Official Name: Claxton is the name of the post office closest to where this meteorite fell.

Location: About 10 kilometres southeast of Claxton, Georgia, USA.

Fall or Find: Fall

Date: 10 December 1984, 5:30 p.m., local time.

Mass Recovered: 1 455 grams

Number of Fragments: A single meteorite the size of a grapefruit was found. The form of the meteorite indicates that there may be other, undiscovered, fragments associated with it.

Crater: When it was discovered, Claxton was lying in loose dirt at the bottom of a 30-centimetre deep hole.

Circumstances: The fireball was seen by a witness in the town of Statesboro, 25 kilometres from Claxton. The colour of the fireball was yellow, it was about a quarter the size of the full Moon, and it lasted about 6 seconds. The observer noted no phenomenon of fragmentation.

Simulation of the moment of impact. The mailbox has been placed in its original position.

Two meteorite researchers examining the impact site with the property owners.

People a few dozen metres from the site of impact heard a whistling sound followed by a crash and a thud. The meteorite hit the mailbox of Mrs. Carutha Barnard before ending its race on the ground. The impact knocked the mailbox off its post.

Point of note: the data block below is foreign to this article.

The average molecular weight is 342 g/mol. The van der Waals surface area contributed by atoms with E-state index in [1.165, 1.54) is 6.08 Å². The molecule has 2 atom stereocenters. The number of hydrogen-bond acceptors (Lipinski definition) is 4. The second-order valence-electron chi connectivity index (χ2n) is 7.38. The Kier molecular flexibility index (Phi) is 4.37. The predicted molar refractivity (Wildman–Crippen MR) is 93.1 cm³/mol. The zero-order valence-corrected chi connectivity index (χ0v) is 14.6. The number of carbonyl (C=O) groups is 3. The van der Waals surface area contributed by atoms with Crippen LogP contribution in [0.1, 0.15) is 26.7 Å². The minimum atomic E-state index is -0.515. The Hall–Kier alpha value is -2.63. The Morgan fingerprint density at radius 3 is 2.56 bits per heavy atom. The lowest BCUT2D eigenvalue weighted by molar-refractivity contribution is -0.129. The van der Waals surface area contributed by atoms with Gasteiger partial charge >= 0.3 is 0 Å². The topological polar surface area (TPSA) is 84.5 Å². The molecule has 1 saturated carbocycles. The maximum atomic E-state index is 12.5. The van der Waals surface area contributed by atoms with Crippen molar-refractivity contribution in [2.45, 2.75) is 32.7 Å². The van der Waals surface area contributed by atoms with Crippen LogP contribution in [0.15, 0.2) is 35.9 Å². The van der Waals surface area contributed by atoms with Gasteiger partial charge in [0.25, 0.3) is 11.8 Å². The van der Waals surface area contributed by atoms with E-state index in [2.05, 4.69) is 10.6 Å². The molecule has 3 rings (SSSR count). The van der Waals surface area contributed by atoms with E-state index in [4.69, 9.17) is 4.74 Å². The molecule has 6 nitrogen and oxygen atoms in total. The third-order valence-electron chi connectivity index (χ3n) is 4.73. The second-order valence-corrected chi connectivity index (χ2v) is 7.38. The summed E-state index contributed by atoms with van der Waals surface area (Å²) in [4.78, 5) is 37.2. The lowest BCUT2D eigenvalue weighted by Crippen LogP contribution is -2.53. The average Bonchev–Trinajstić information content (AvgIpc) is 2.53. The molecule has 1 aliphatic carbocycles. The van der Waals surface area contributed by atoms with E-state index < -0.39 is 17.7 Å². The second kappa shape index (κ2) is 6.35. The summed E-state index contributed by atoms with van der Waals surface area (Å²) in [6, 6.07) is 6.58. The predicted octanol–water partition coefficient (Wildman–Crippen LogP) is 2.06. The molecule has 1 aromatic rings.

History: The objects that meteorites hit often become more famous than the meteorites themselves. This is the case of the Claxton meteorite, which is one of the most common types of meteorites.

Type: Stony meteorite

Class: Ordinary chondrite

Group: L6

This slice of Claxton reveal its pale grey interior. Concentrations of metal are scattered throughout. The metal has rusted because of contact with the air.

Composition: Claxton is what is called an olivine-hypersthene chondrite: these two minerals make up most of its composition. A very thin (0.5 mm) black fusion crust covers the meteorite. The inside is light grey and shows large concentrations of magnetic metals.

The meteorite hit the mailbox with such force that the scientists found a little galvanized metal in the rock.

Scientific contribution: The shape of the meteorite and the impact marks on the mailbox provided important information about the fall. Scientists were able to establish that the meteorite was oriented: it did not spin as it passed through the atmosphere. In addition, its fall was practically vertical at the end of its race.

Comments: Meteorite collectors often receive their new acquisitions in the mail. The Claxton meteorite came special delivery-it's the only meteorite to land on a mailbox without someone sending away for it!

Part of the Planétarium's collection: Yes


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